The boat buckle system is made out of high quality stainless material for reliability and corrosion protection. The front unit and side rails of the compatibility system are made from a high density mold which gives precise alignment and rigidity. What this basically means is that you can pretty much do anything you want to these boats and your ski won’t come loose.
Of course, the Sealver Boat Lineup consists of a wide variety of models and sizes to choose from and they range in their abilities to handle different water conditions much like a conventional boat or PWC has different handling characteristics based on the model and size. According to the manufacturer, the 444 series is smaller however it has an incisive carene hull design to break through waves. The 525 series boat does navigate easier in calm seas such as small lakes and rivers. Nonetheless, the rigid attachment system will stay put in any condition as mentioned before. We suppose this would be equated to someone taking a rec-lite PWC in the ocean to do some wave jumping. Your legs and back might be a little sore the next day, but your ski will still work fine.
Sealver also manufactures the larger 656 lineup which is the largest at the moment and especially adapted for any type of water condition. They even make a Sealver Pro brand designed to be used by Police, Military, and Rescue departments. You know these models are going to take some serious pounding and we can imagine that they are equally equipped to handle it.
Another area that we promised to remove the magician’s cover on was the customer who may purchase one Sealver Waveboat but he or she has more than one PWC to be used or plans to purchase a different PWC model down the road (or in this case down the water). For those keen readers, you will have already noticed that the secret lies within the compatibility kits mentioned above. The front unit and side units are bolted to the Waveboat. These bolts are easily removable allowing you to simply bolt up a new compatibility kit to change PWC models on the same Waveboat platform. Since the retractable boat buckle system is not model-specific, it is a one-size-fits-all system.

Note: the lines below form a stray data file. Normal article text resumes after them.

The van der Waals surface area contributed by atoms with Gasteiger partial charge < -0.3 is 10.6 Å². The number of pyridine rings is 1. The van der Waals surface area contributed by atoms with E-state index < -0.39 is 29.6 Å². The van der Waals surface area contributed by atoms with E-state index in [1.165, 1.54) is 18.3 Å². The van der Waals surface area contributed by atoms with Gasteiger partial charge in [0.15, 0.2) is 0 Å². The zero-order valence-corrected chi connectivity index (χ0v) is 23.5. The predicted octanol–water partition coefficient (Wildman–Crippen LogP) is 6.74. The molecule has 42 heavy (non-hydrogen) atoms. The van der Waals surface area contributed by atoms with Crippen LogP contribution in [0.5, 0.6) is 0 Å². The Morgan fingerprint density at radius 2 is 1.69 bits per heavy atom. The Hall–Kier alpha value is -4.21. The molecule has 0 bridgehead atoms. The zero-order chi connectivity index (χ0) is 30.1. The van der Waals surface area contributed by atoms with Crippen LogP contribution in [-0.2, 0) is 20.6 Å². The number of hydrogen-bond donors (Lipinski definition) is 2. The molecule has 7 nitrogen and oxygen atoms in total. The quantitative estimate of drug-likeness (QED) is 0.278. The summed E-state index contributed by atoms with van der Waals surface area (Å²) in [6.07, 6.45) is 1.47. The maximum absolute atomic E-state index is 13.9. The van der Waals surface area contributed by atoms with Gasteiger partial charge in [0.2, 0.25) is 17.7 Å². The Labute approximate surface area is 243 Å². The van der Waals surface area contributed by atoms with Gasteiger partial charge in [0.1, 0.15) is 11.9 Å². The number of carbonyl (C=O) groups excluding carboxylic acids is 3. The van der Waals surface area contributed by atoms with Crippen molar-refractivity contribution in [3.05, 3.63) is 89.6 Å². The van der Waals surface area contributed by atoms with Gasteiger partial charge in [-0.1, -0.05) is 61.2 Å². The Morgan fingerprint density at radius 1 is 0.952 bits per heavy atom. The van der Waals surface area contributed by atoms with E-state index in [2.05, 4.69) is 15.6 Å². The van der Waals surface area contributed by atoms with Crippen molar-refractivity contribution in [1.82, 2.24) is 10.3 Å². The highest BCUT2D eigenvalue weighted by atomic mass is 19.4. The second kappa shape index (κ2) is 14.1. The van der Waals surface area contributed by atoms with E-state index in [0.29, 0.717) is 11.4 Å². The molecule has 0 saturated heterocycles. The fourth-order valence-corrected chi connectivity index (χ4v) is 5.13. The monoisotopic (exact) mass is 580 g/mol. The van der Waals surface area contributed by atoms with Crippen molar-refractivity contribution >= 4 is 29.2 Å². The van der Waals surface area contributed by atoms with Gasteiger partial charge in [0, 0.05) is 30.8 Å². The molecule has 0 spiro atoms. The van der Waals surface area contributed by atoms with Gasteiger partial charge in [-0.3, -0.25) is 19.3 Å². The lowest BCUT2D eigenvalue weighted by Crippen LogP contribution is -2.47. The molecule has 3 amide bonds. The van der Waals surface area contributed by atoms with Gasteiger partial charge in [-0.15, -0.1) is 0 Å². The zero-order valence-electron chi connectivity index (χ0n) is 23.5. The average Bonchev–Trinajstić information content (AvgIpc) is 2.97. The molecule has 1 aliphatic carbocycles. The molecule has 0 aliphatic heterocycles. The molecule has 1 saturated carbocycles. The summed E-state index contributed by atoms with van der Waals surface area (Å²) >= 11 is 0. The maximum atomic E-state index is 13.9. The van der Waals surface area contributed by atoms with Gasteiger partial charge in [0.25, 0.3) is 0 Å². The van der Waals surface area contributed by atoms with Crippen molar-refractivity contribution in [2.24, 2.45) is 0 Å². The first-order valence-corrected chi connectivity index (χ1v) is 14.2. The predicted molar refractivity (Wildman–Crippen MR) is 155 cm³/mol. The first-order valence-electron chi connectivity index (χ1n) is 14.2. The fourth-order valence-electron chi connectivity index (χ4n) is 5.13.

According to Sealver, they can provide compatibility kits for virtually any model PWC whether it be a Sea-Doo GTI, S3, T3 hull, a Yamaha VX, FZ, FX series, or a Kawasaki STX-15F or Ultra series. Although the smaller runabouts like the Sea-Doo Spark, will not fit in the full size Sealver boats, we have found that they make a small inflatable unit which wraps neatly around the Spark hull as shown in the photos.
These folks across the big pond certainly seem like they are constantly evolving and innovating new ways and ideas to support their unique Wave boats. We also asked them how it would work to get navigation lights, sound systems, and other electrical accessories integrated within the boats. Suppose you want to take the ski out for a quick spin while your friends or family hangs behind in the Wave boat and they want to be able still crank up the tunes. Sealver has proposed a standalone battery pack with recharge capability in order to keep that electron juice flowing to all the necessary accessories.
At this time, we do not have any US-based pricing information and since the European-based prices do not include taxes, export, and distribution costs, it doesn’t mean a whole lot to us now. We will be sure to share these details with everyone along with more accurate distribution schedules once we receive more information. Until then, we can only wait in high hopes that we can get one of these units to test out.